Heavy Trip (2018)
Written and Directed by Juuso Laatio and Jukka Vidgren
Turo (Johannes Holopainen), a shy and taciturn fellow, resides in the same picturesque Finnish town that he grew up in. He rides his cost effective bike to work at the local asylum everyday. He has a crush on the girl-next-door florist. And he is the lead singer of Impaled Rektum.
Heavy Trip features four childhood friends for whom nothing else matters but death metal, and they embody it wholeheartedly in all aspects of life except for attitude. Bullied by community homophobes, misunderstood by law enforcement, and generally avoided by the elderly, they’re maligned for standing out, and as far as the township is concerned they’d rather they remained freaks on a leash. But they don’t always make things easy on themselves. They self-professedly sing “symphonic, post-apocalyptic, reindeer-grinding, Christ-abusing, extreme war pagan, Fennoscandian metal”. Which rolls off the tongue about as easily as a bats head at an Ozzy Osbourne gig. They haven’t had a quick route to success, but to be candid, after 12 years of practice, they’ve never even stepped out of the fruit-box faced basement. However, Impaled Rektum are about to get a swift kick up the ass when they discover that they may, possibly, could, perhaps be playing at a festival in Norway. In this limited town, where the only other accolade to success is the local Rex Manning wannabe, this is rather the mother lode of good news. Death metal may be Turo’s method of escapism, but the question is, does he have what it takes to perform in front of an audience when his fear of rejection means he can’t even ask out the girl?
After tragedy strikes the band, they realise that life is too short, and deciding to become the death alley driver of their own destiny, they hit they road with performing in Norway as their goal. Their metamorphosis from basement band to heavy metal gods is about to encounter some bumps however, as the road to the asylum to collect a kindred spirit for their expedition is fraught with difficult decisions and grave digging, because they literally refuse to leave anyone behind. Laughing through lament, I bore witness to their asinine adventure as they headed out to the highway to battle both prejudice and a hilariously ill equipped border patrol.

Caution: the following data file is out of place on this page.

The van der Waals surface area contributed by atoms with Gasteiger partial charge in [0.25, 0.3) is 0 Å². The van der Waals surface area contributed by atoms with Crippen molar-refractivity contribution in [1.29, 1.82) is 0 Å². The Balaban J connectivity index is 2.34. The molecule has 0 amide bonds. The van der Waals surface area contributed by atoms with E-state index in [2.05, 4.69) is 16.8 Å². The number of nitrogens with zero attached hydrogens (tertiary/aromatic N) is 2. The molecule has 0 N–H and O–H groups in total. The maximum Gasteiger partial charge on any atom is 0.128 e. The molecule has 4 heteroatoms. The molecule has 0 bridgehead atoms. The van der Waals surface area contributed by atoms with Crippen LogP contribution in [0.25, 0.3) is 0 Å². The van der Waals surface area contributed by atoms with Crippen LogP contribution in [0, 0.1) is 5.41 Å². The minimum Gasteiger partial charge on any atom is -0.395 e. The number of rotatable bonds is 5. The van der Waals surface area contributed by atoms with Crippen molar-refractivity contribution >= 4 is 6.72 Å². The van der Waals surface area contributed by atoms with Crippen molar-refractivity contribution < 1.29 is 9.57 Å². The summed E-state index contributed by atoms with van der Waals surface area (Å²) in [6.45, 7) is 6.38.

Heavy Trip will be the only film in which you’ll be a spectator to a crowd surfing coffin, a backless-hospital-gowned drummer, and a Viking Kiss member. Somewhat reminiscent of late 90’s/early 2000’s comedies, but with irreverent tones similar to the likes of What We Do in the Shadows, Heavy Trip manages to manipulate subtle comedy with elements of potentially divisive absurdity. Heavier than Osmium, but more heart warming than acid reflux, it will leave you grinning from ear to ear due to its comic timing and perfect balance of slapstick to bittersweet. It’s a crazy train of a trip that you won’t wish to disembark from.